The Basics: How far did I run?

Posted by Dave on June 28, 2011 | 11 Comments

The unofficial record of my first marathon

30 years ago when I first started running, just about the only way for me to know for sure how far I had run in a session was to run on a marked track or path, or participate in a race. If I was just out for a casual run in the neighborhood, there was really no certain way of knowing how far I had gone. I was too young to have a driver’s license, so I couldn’t even drive the route to get a rough measure.

In fact, I don’t think that was such a bad thing. I could run by feel, and I had a pretty good sense of when I was getting a hard workout and when I was taking it easy. If I needed to do precise work like repeated intervals over a specified distance, I’d just head to the track. Most recreational runners running just a few miles don’t have any reason to know how far they’ve run either: They’re primarily interested in working out for a specified duration and intensity.

That said, it can be a real comfort to know exactly how far you’re running — to see if your efforts are helping you improve, to pace yourself, to remind yourself when you need to eat or drink something. Fortunately, now there are plenty of tools to help you do that, from GPS trainers to websites that help you track your runs.

As the photo above illustrates, I’m a big fan of GPS trainers; they not only tell you exactly how far and fast you’ve run, but allow you to upload it to a website for analysis. But you don’t need to lay out $100-plus for a device if all you need to know is how far you ran this morning. One of my favorite tools for runners is a simple site called Gmaps Pedometer. This site allows you to zoom into your neighborhood on Google maps, and plot the route of your last run, automatically following any roads along the way. It can even follow some pedestrian/bike paths. You can save your favorite routes and email them to friends, too. For example, this is the route I ran this morning. You can also see an elevation profile of the run, but I’ve found this feature to be a little buggy.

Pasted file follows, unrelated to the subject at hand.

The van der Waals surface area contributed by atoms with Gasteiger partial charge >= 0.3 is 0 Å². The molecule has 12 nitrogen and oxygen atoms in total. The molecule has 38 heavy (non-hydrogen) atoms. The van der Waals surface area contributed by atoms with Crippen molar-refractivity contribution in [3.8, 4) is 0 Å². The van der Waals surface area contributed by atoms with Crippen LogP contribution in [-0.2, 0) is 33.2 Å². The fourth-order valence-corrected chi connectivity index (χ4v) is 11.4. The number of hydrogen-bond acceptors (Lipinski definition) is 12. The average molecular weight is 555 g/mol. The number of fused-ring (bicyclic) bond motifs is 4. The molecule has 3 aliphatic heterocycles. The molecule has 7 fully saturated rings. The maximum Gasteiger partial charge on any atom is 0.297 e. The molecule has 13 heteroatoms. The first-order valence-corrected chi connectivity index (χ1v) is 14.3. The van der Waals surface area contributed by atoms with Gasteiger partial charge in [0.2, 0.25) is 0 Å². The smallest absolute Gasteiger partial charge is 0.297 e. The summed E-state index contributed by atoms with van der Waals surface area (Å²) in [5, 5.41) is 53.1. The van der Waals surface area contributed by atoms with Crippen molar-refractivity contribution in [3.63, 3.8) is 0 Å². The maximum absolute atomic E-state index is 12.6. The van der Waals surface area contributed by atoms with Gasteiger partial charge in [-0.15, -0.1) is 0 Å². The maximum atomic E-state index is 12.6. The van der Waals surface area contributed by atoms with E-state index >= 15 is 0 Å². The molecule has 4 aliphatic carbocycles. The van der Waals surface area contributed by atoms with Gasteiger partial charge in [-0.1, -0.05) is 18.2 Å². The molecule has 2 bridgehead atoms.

Another popular site that adds a few extra bells and whistles is MapMyRun. I prefer Gmaps Pedometer for its speed and simplicity, but you might like MapMyRun for its ability to catalog your running routes and track your times.

Once you’ve run your route and measured its distance, the next question is “How fast was I going?” To answer that question, I’ve bookmarked a very simple tool, the Cool Running Pace Calculator. It’s dead simple to use. Just enter the distance you ran and the time it took, and it tells your your pace in minutes per mile (or kilometer). Today, for example, I ran my 6.41 miles in 51:41, so when I plug those numbers in it tells me I ran an average pace of 8:03 per mile. Then if I want to know how long it would take me to run a marathon at that pace, I can just change the mileage and keep the same pace, and it will calculate my projected marathon time (3:31:24 — if only actually running the marathon were that easy!).

Even if you don’t have a GPS trainer, I’ve found the Garmin Connect website to be a very useful tool for previewing races and runs. Since thousands of runners use the site to track the runs they have recorded using GPS, it has a vast database of runs and other workouts that you can search through. Just visit the site and select “Activities” under the “Explore” tab. Enter a location and a distance and it will show you recent nearby runs. If you’re looking for a particular event, you’ll want to enter a location, distance, and time as close as possible to the event. For example, I was interested in last year’s Run for the Green half-marathon in my town, Davidson, NC, so I searched for events in September of 2010 between 13 and 14 miles long. I found this record of one runner’s race (it looks like she had a great race!). Not only can I see the exact route of last year’s race, I can also see where all the hills are. Unfortunately, GPS elevation profiles are not always accurate, and in this case lorismith12’s plot added a mystery 400-foot drop in the first quarter-mile of the race, and a phantom mountain two miles in!

GPS trainers, clearly, are the easiest and most convenient way to track how far and fast you’ve run, and they have many additional uses. I’ll discuss them in a separate post. I’ve started a sidebar section to track useful sites such as the ones mentioned here; if you know of any other useful sites for runners, send me a tweet or comment here, and I’ll check them out and add them if I think they’ll be helpful to other readers.


11 Responses to “The Basics: How far did I run?”

  1. mgeek
    June 28th, 2011 @ 4:27 pm